Family Dental Group
4021 Miller Road, Flint, MI 48507

Recipes for a Healthy Smile

“Go brush your teeth!” How many times have you heard this? Probably enough that if you had a dime for every time, you would be richer than the tooth fairy! Why do parents make such a big deal about brushing your teeth? Parents and dentists know that tooth-brushing is one of the best defenses against cavities. Brushing your teeth, especially with toothpaste that has cavity-fighting fluoride, fights germs and cleans off food and plaque, a sticky coating that traps germs and sugars against your teeth. Dirty teeth get cavities.

The outside of your tooth has a layer called enamel. Enamel is the reason your tooth is hard and white, and it protects your teeth. A hole in that layer is called a cavity. Once a cavity starts, it gets bigger and bigger until the tooth can start to hurt or even break!

Brushing your teeth is important to help keep cavities away, but so is what you put in your mouth in the first place. Some foods can help improve your dental health and keep your teeth strong. Cheese, yogurt, and milk are on the top of the list of dental defenders because they have a lot of calcium. Teeth need calcium, just like your bones do, to stay strong. Fruits and veggies are also good for your teeth. They have lots of good vitamins and minerals, and crunchy ones like carrots, celery, and apples clean your teeth while you eat them. They are like a toothbrush made out of food! Eggs are good for your teeth, too, because they are high in protein and phosphorous, an enamel-strengthening nutrient. One other very important thing you need is water. Every drink of water rinses your teeth clean without leaving anything behind.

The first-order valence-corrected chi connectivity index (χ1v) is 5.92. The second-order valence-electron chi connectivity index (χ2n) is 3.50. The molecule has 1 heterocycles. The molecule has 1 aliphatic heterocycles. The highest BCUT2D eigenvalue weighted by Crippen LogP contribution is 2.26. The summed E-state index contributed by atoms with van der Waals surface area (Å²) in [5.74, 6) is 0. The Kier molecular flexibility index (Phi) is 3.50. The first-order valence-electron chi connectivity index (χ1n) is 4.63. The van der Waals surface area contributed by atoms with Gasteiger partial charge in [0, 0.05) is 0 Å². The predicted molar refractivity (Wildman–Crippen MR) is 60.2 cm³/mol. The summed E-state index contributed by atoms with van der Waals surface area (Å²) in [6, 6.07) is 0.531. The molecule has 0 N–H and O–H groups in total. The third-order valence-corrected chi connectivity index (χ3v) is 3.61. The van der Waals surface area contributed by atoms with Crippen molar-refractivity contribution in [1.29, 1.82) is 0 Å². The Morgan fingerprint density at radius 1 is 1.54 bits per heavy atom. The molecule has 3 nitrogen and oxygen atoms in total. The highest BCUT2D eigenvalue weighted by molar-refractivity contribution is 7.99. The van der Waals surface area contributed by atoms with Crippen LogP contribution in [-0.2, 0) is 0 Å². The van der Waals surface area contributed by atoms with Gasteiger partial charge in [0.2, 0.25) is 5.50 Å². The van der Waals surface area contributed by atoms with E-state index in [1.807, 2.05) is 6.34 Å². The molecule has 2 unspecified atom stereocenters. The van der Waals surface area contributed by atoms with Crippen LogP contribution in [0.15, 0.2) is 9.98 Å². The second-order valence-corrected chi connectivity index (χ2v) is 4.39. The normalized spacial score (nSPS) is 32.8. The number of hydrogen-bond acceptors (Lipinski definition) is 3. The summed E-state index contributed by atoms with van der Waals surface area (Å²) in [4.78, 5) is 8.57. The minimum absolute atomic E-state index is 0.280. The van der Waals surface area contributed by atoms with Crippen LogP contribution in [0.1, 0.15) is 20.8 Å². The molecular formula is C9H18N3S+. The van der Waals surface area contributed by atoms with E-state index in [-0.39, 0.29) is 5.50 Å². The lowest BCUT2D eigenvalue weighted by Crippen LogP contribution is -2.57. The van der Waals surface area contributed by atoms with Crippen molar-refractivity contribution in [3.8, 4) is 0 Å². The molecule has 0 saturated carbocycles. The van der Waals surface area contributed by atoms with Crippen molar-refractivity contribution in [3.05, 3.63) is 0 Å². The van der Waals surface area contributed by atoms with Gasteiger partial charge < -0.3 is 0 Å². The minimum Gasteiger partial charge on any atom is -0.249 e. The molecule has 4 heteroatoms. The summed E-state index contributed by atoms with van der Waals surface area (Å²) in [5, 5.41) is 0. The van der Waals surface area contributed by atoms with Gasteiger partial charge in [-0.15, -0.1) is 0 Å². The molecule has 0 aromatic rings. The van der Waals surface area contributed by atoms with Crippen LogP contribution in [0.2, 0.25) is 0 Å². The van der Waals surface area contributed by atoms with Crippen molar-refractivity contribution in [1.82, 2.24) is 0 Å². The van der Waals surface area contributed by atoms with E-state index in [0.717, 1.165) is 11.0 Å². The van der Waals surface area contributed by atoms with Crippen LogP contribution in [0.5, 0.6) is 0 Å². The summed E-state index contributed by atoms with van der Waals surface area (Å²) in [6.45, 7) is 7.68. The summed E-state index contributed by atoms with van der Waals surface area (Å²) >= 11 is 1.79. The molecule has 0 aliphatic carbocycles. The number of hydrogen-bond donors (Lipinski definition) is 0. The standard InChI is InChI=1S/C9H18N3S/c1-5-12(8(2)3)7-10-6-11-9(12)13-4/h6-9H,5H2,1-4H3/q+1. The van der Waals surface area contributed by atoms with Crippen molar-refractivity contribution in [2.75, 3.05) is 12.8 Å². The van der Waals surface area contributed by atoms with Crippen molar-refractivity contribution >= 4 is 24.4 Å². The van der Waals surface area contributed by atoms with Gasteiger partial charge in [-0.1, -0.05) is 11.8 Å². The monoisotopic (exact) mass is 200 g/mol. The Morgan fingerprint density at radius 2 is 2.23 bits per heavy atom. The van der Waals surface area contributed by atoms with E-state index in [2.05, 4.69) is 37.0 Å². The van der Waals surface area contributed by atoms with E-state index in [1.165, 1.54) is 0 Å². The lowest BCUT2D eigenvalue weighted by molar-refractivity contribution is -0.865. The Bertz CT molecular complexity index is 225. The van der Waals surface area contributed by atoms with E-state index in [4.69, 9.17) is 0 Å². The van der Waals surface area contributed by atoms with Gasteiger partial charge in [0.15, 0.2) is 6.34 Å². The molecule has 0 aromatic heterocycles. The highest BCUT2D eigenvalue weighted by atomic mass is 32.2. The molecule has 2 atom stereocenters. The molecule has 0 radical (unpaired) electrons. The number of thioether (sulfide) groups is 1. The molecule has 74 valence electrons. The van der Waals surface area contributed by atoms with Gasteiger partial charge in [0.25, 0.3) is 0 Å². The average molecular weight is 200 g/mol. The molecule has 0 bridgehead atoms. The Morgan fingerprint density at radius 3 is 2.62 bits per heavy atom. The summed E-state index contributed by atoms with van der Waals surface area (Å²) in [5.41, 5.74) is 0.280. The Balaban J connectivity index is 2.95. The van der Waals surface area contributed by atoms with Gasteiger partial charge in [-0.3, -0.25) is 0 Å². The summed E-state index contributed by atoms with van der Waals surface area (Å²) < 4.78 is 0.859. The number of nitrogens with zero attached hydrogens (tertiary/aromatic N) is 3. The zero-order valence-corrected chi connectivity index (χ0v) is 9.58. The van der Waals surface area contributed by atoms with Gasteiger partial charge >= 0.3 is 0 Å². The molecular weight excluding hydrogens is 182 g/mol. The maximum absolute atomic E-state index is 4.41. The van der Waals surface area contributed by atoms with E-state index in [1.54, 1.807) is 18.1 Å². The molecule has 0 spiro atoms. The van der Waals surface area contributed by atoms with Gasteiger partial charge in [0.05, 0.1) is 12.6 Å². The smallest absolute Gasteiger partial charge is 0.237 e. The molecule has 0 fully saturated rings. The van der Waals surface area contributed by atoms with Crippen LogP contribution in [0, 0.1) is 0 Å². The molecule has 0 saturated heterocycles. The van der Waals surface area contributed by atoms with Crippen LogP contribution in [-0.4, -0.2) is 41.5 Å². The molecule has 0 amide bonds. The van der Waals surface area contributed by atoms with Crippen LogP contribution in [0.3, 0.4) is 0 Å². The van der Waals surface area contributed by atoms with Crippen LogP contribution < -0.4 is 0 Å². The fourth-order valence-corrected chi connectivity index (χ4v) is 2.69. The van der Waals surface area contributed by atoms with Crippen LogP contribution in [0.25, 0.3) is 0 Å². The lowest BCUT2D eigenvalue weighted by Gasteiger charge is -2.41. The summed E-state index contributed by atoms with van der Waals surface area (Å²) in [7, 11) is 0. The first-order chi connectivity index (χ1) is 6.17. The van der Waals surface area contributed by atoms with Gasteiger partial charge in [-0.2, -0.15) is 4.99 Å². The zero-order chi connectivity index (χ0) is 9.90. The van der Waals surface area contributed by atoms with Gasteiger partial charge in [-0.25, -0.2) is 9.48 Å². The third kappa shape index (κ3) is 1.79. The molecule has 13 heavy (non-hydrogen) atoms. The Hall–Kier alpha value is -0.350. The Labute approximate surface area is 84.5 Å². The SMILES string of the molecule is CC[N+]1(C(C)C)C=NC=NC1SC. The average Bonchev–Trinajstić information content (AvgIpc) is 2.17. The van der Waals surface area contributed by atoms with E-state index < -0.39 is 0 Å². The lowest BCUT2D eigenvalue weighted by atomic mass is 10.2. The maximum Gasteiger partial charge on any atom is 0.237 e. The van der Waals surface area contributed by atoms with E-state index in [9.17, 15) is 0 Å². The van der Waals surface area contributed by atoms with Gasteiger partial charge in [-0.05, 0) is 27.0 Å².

The top food you shouldn’t eat is sugar. Nobody says that you can’t ever have candy or soda again, but it needs to be every once in a while, not every day. Anything that sticks to your teeth, like gum, hard candy, or sticky fruit snacks, isn’t healthy for your teeth, either. Foods that have high acid content, like fruit juice or soda, can also hurt the enamel coating of your teeth. Besides not eating these things very often, when you do eat them, make sure to rinse your mouth with water and give your teeth a good brushing when you get done.

Do you know how to brush your teeth? It’s important to make sure you’re doing it correctly. You only need a little bit of toothpaste, about the size of the tip of your pinkie finger. Every tooth needs to be brushed on all sides. This means you need to open up wide and move your brush around to get the outsides, the flat parts on the back teeth, and the insides. It should take you about two minutes to brush your teeth. There are lots of apps and timers out there to help you keep track of how long you’ve been brushing. And remember that you don’t have to press down super-hard. Does your toothbrush look like it has been stepped on? Are the bristles squashed? If so, you’re using way too much pressure. You just need enough pressure to keep the brush in good contact with the tooth. Any more than that can actually hurt your gums.

A healthy mouth is very important for the overall health of your body. Cavities aren’t the only danger if you don’t take care of your teeth. Gingivitis happens when germs called bacteria build up along your gums. These germs can make your gums sore and bleed. Your breath will start to smell really bad, too. Even worse than bad breath and sore gums, a bad case of gingivitis can make you feel bad all over. Every time you swallow something, bacteria from your mouth gets washed down with it. When you have gingivitis, there are lots of extra bacteria being swallowed, and this can make you sick with stomach aches or diarrhea. That’s another reason why it’s so important to brush your teeth.

Breakfast Recipes

Main-Dish Recipes

Side Dish Recipes

Dessert Recipes

Drink and Shake Recipes

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We accept most insurance plans and will be happy to help you understand the coverage that you have. We will do our best to see that you receive your maximum insurance benefits for all covered services.

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For appointments, call us at: (810) 515-8952 or
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For appointments, call: (810) 515-8952
Office Hours
  • Monday 8:00 AM - 5:00 PM
  • Tuesday 8:00 AM - 8:00 PM
  • Wednesday 10:00 AM - 8:00 PM
  • Thursday 8:00 AM - 8:00 PM
  • Friday 8:00 AM - 5:00 PM
  • Saturday 8:00 AM - 2:00 PM
  • Sunday Closed
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  • Phone: (810) 515-8952
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